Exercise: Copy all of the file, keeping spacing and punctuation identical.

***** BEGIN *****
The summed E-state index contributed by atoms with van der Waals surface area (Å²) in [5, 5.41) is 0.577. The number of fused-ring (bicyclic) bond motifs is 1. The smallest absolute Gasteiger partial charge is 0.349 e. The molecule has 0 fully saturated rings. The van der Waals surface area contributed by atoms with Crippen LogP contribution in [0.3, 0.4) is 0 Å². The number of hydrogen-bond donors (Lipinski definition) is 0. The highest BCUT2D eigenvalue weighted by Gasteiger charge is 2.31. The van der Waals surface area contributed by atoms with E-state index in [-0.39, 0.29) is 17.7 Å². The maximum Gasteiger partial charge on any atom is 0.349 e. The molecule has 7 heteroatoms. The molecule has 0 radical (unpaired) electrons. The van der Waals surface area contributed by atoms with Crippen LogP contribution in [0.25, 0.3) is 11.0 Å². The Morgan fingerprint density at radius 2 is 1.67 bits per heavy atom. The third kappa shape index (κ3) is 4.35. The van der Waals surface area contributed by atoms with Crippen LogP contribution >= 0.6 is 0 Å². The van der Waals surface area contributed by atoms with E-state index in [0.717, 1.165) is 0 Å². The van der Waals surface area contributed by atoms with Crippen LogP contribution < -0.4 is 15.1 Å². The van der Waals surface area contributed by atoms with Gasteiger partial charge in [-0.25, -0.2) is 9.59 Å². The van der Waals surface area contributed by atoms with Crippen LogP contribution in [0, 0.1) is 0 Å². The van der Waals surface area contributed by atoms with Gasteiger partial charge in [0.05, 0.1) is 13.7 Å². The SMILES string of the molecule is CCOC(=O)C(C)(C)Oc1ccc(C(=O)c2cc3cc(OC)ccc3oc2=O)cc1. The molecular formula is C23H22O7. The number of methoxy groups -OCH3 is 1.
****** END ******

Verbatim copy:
The summed E-state index contributed by atoms with van der Waals surface area (Å²) in [5, 5.41) is 0.577. The number of fused-ring (bicyclic) bond motifs is 1. The smallest absolute Gasteiger partial charge is 0.349 e. The molecule has 0 fully saturated rings. The van der Waals surface area contributed by atoms with Crippen LogP contribution in [0.3, 0.4) is 0 Å². The number of hydrogen-bond donors (Lipinski definition) is 0. The highest BCUT2D eigenvalue weighted by Gasteiger charge is 2.31. The van der Waals surface area contributed by atoms with E-state index in [-0.39, 0.29) is 17.7 Å². The maximum Gasteiger partial charge on any atom is 0.349 e. The molecule has 7 heteroatoms. The molecule has 0 radical (unpaired) electrons. The van der Waals surface area contributed by atoms with Crippen LogP contribution in [0.25, 0.3) is 11.0 Å². The Morgan fingerprint density at radius 2 is 1.67 bits per heavy atom. The third kappa shape index (κ3) is 4.35. The van der Waals surface area contributed by atoms with Crippen LogP contribution >= 0.6 is 0 Å². The van der Waals surface area contributed by atoms with E-state index in [0.717, 1.165) is 0 Å². The van der Waals surface area contributed by atoms with Crippen LogP contribution < -0.4 is 15.1 Å². The van der Waals surface area contributed by atoms with Gasteiger partial charge in [-0.25, -0.2) is 9.59 Å². The van der Waals surface area contributed by atoms with Crippen LogP contribution in [0, 0.1) is 0 Å². The van der Waals surface area contributed by atoms with Gasteiger partial charge in [0.05, 0.1) is 13.7 Å². The SMILES string of the molecule is CCOC(=O)C(C)(C)Oc1ccc(C(=O)c2cc3cc(OC)ccc3oc2=O)cc1. The molecular formula is C23H22O7. The number of methoxy groups -OCH3 is 1.